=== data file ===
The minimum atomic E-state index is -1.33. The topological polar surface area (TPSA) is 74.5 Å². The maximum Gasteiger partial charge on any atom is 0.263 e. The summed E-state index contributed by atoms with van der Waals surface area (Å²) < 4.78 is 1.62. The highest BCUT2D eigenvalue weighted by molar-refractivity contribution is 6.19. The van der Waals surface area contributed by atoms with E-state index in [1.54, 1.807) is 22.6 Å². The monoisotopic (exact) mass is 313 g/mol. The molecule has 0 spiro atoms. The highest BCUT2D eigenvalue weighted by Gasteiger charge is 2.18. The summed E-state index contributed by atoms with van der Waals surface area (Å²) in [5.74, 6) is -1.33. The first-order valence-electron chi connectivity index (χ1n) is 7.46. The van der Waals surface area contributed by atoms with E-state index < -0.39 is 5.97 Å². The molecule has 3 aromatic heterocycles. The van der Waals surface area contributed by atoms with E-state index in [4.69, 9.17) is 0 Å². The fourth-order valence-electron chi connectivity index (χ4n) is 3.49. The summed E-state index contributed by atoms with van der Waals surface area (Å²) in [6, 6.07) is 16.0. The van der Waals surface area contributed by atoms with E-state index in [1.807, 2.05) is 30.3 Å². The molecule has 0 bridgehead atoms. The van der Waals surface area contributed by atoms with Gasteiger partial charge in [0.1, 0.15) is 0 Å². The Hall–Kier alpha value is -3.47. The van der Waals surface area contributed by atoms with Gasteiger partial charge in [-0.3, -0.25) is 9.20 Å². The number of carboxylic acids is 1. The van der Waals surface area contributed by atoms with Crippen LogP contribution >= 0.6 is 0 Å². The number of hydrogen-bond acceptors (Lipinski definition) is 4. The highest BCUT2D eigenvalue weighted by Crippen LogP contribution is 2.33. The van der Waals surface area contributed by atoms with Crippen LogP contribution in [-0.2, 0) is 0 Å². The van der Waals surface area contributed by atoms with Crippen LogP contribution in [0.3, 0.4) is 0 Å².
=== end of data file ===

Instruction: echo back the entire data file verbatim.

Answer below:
The minimum atomic E-state index is -1.33. The topological polar surface area (TPSA) is 74.5 Å². The maximum Gasteiger partial charge on any atom is 0.263 e. The summed E-state index contributed by atoms with van der Waals surface area (Å²) < 4.78 is 1.62. The highest BCUT2D eigenvalue weighted by molar-refractivity contribution is 6.19. The van der Waals surface area contributed by atoms with E-state index in [1.54, 1.807) is 22.6 Å². The monoisotopic (exact) mass is 313 g/mol. The molecule has 0 spiro atoms. The highest BCUT2D eigenvalue weighted by Gasteiger charge is 2.18. The summed E-state index contributed by atoms with van der Waals surface area (Å²) in [5.74, 6) is -1.33. The first-order valence-electron chi connectivity index (χ1n) is 7.46. The van der Waals surface area contributed by atoms with E-state index < -0.39 is 5.97 Å². The molecule has 3 aromatic heterocycles. The van der Waals surface area contributed by atoms with E-state index in [4.69, 9.17) is 0 Å². The fourth-order valence-electron chi connectivity index (χ4n) is 3.49. The summed E-state index contributed by atoms with van der Waals surface area (Å²) in [6, 6.07) is 16.0. The van der Waals surface area contributed by atoms with E-state index in [1.807, 2.05) is 30.3 Å². The molecule has 0 bridgehead atoms. The van der Waals surface area contributed by atoms with Gasteiger partial charge in [0.1, 0.15) is 0 Å². The Hall–Kier alpha value is -3.47. The van der Waals surface area contributed by atoms with Gasteiger partial charge in [-0.3, -0.25) is 9.20 Å². The number of carboxylic acids is 1. The van der Waals surface area contributed by atoms with Crippen LogP contribution >= 0.6 is 0 Å². The number of hydrogen-bond acceptors (Lipinski definition) is 4. The highest BCUT2D eigenvalue weighted by Crippen LogP contribution is 2.33. The van der Waals surface area contributed by atoms with Crippen LogP contribution in [-0.2, 0) is 0 Å². The van der Waals surface area contributed by atoms with Crippen LogP contribution in [0.3, 0.4) is 0 Å².